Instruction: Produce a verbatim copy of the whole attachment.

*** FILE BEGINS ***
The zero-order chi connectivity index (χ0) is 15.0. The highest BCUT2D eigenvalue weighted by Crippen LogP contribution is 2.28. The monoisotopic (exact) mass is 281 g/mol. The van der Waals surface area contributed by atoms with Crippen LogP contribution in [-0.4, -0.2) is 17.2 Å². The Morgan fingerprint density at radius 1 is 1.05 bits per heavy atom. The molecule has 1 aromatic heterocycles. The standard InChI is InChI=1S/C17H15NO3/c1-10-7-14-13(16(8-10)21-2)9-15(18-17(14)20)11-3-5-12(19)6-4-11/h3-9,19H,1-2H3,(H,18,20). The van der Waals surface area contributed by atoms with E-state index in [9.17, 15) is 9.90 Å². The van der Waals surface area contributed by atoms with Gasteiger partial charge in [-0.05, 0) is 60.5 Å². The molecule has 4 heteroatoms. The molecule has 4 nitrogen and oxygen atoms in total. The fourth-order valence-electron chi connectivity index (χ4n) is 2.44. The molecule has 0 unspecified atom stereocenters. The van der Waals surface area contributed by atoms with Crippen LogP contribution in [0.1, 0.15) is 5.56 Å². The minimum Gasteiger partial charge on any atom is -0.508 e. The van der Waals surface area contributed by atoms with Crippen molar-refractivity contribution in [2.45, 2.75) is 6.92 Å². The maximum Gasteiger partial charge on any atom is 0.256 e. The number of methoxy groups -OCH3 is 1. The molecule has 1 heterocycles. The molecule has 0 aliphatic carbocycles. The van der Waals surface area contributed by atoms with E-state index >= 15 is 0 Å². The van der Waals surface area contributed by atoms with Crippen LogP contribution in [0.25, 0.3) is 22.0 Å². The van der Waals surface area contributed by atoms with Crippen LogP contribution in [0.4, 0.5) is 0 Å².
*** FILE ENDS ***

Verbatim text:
The zero-order chi connectivity index (χ0) is 15.0. The highest BCUT2D eigenvalue weighted by Crippen LogP contribution is 2.28. The monoisotopic (exact) mass is 281 g/mol. The van der Waals surface area contributed by atoms with Crippen LogP contribution in [-0.4, -0.2) is 17.2 Å². The Morgan fingerprint density at radius 1 is 1.05 bits per heavy atom. The molecule has 1 aromatic heterocycles. The standard InChI is InChI=1S/C17H15NO3/c1-10-7-14-13(16(8-10)21-2)9-15(18-17(14)20)11-3-5-12(19)6-4-11/h3-9,19H,1-2H3,(H,18,20). The van der Waals surface area contributed by atoms with E-state index in [9.17, 15) is 9.90 Å². The van der Waals surface area contributed by atoms with Gasteiger partial charge in [-0.05, 0) is 60.5 Å². The molecule has 4 heteroatoms. The molecule has 4 nitrogen and oxygen atoms in total. The fourth-order valence-electron chi connectivity index (χ4n) is 2.44. The molecule has 0 unspecified atom stereocenters. The van der Waals surface area contributed by atoms with Crippen LogP contribution in [0.1, 0.15) is 5.56 Å². The minimum Gasteiger partial charge on any atom is -0.508 e. The van der Waals surface area contributed by atoms with Crippen molar-refractivity contribution in [2.45, 2.75) is 6.92 Å². The maximum Gasteiger partial charge on any atom is 0.256 e. The number of methoxy groups -OCH3 is 1. The molecule has 1 heterocycles. The molecule has 0 aliphatic carbocycles. The van der Waals surface area contributed by atoms with E-state index >= 15 is 0 Å². The van der Waals surface area contributed by atoms with Crippen LogP contribution in [0.25, 0.3) is 22.0 Å². The van der Waals surface area contributed by atoms with Crippen LogP contribution in [0.4, 0.5) is 0 Å².